The 5 Critical Steps Before Any System Integration Process 

System integrations are easier said than done. The concept is simple, but the wider system integration process is a little more complicated. In fact, to do it right, some of the more important system integration steps take place before the actual work itself. 

Why? Because unlike implementing other digital solutions, integration projects aren’t visible by themselves. More so, badly implemented integrations lead to noticeable problems. As such, these projects need to take into account the unique needs and considerations of the project. 

Done right, it can work wonders; connecting systems – and accessing the data therein – for the benefit of users. Without the right IT system integration process, however, the end result will not meet the needs of the business and can lead to disaster. 

And that is why we want to share some of our integration experience; more specifically, the 5 key steps that need to be taken before carrying out such a project. 

Step 1 / Don’t Start With Technology 

If you start by choosing a technology, the project is already going wrong. If you choose the tools before the next 4 system integration steps, the end result will not respond to the needs and requirements your organization. 

At this stage, it’s very easy to jump to one of the most popular products. After all, the IT market offers many interesting solutions, which can seem like an easy-win. However, without proper knowledge of the business and technical requirements, it will be impossible to build the necessary solution. Instead, the proposed technology will lead to more work and significantly higher project costs due to being poorly matched.  

Step 2 / Identify Processes 

To implement any project, you need to know what you’re improving – and you need to know it well. With an IT system integration project, that means identifying the specific business processes that need to be connected.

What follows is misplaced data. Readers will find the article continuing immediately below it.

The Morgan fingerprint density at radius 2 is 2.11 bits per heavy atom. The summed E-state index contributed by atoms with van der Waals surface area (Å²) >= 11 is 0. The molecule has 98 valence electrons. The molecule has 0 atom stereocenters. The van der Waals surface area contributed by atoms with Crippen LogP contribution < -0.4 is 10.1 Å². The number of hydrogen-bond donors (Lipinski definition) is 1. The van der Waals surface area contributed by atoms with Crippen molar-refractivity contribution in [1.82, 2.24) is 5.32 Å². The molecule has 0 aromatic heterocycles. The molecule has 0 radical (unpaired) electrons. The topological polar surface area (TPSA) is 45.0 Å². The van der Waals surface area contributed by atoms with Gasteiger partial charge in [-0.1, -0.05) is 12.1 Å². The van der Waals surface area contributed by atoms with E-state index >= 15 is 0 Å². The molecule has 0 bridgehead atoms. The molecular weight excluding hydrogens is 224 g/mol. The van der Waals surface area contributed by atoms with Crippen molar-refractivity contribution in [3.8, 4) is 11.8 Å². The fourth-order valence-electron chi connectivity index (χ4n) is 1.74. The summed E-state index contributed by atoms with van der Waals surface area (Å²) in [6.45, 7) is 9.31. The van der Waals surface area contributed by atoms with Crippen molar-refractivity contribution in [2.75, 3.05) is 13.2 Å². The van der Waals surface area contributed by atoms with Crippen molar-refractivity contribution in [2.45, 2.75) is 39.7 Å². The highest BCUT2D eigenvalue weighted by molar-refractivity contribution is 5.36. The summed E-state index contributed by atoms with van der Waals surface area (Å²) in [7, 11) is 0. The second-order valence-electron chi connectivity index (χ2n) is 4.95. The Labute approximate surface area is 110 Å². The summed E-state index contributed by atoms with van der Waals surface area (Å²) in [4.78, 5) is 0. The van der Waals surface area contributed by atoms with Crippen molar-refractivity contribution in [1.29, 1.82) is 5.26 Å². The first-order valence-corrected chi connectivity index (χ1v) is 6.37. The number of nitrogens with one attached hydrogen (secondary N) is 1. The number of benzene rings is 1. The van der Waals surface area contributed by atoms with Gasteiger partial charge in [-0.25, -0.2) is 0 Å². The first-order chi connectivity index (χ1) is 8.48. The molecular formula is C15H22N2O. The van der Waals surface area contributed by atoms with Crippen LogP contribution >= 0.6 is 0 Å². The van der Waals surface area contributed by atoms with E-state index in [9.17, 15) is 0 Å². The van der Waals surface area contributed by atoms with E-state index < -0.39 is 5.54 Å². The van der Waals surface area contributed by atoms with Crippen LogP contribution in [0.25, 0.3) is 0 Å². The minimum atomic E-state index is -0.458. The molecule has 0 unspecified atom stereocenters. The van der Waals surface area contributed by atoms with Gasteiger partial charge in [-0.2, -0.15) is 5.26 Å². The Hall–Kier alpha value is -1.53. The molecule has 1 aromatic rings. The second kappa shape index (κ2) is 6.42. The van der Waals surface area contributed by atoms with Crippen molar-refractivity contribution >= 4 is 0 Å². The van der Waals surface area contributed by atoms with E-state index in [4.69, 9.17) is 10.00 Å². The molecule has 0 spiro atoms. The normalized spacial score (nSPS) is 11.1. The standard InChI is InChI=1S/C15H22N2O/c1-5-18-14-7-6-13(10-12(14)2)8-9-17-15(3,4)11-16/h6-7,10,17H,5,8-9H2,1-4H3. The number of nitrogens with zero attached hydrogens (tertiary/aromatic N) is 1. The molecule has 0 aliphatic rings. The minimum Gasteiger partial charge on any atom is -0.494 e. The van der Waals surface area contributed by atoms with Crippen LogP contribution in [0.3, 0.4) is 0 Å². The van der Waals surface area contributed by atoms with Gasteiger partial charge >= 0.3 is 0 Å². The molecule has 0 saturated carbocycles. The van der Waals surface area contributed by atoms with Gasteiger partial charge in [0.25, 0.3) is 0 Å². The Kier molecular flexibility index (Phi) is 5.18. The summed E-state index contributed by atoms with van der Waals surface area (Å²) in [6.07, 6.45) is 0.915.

The easiest approach here is to identify those processes which require either data from a few systems or the cooperation of systems. Once you have such a list, you should also consider which data these systems need to exchange, and the circumstances under which this is done – for example, for which situations and for what data. 

One key note here, however, is to never dismiss processes because “we’ll update that technology in the future”. Your goal here is to identify all processes that interact with other systems, and ensure the current solution being proposed meets all your needs. 

Step 3 / Audit Systems 

Once the necessary systems have been identified, the next step is to look at them more closely. Specifically, the audit should check what communication possibilities we have. 

  • What API is available in these systems? 
  • Is it possible to change any of the systems? 
  • What about providing additional interfaces, or would such changes be too time-consuming? 

The final architecture and system integration workflows, as well as the scope of the project and the choice of technology (remember step 1 😊), all depend on these answers. 

Other than this, the audit itself does not need to be extensive. The above questions will give you the fundamental knowledge to move forward and start working on a conceptual solution.  

Step 4 / Define Integration Requirements